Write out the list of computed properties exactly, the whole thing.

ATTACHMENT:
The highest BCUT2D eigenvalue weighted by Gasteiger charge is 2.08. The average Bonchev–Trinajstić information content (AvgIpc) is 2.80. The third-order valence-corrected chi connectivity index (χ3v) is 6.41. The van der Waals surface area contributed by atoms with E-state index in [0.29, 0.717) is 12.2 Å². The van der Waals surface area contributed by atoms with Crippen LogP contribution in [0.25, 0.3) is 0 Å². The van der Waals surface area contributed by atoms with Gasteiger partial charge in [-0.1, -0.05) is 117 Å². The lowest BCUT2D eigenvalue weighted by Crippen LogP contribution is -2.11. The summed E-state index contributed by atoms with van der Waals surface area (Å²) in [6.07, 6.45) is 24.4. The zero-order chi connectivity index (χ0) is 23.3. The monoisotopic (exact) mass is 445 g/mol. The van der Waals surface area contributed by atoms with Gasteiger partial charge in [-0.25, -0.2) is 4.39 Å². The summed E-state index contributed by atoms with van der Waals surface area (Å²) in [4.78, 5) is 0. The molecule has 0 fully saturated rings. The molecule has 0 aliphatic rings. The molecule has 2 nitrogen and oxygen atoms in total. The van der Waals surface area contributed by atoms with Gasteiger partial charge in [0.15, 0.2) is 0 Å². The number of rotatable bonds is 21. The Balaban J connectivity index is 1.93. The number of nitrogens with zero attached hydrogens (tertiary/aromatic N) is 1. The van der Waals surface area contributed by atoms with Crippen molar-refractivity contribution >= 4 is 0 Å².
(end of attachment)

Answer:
The highest BCUT2D eigenvalue weighted by Gasteiger charge is 2.08. The average Bonchev–Trinajstić information content (AvgIpc) is 2.80. The third-order valence-corrected chi connectivity index (χ3v) is 6.41. The van der Waals surface area contributed by atoms with E-state index in [0.29, 0.717) is 12.2 Å². The van der Waals surface area contributed by atoms with Crippen LogP contribution in [0.25, 0.3) is 0 Å². The van der Waals surface area contributed by atoms with Gasteiger partial charge in [-0.1, -0.05) is 117 Å². The lowest BCUT2D eigenvalue weighted by Crippen LogP contribution is -2.11. The summed E-state index contributed by atoms with van der Waals surface area (Å²) in [6.07, 6.45) is 24.4. The zero-order chi connectivity index (χ0) is 23.3. The monoisotopic (exact) mass is 445 g/mol. The van der Waals surface area contributed by atoms with Gasteiger partial charge in [-0.25, -0.2) is 4.39 Å². The summed E-state index contributed by atoms with van der Waals surface area (Å²) in [4.78, 5) is 0. The molecule has 0 fully saturated rings. The molecule has 0 aliphatic rings. The molecule has 2 nitrogen and oxygen atoms in total. The van der Waals surface area contributed by atoms with Gasteiger partial charge in [0.15, 0.2) is 0 Å². The number of rotatable bonds is 21. The Balaban J connectivity index is 1.93. The number of nitrogens with zero attached hydrogens (tertiary/aromatic N) is 1. The van der Waals surface area contributed by atoms with Crippen molar-refractivity contribution >= 4 is 0 Å².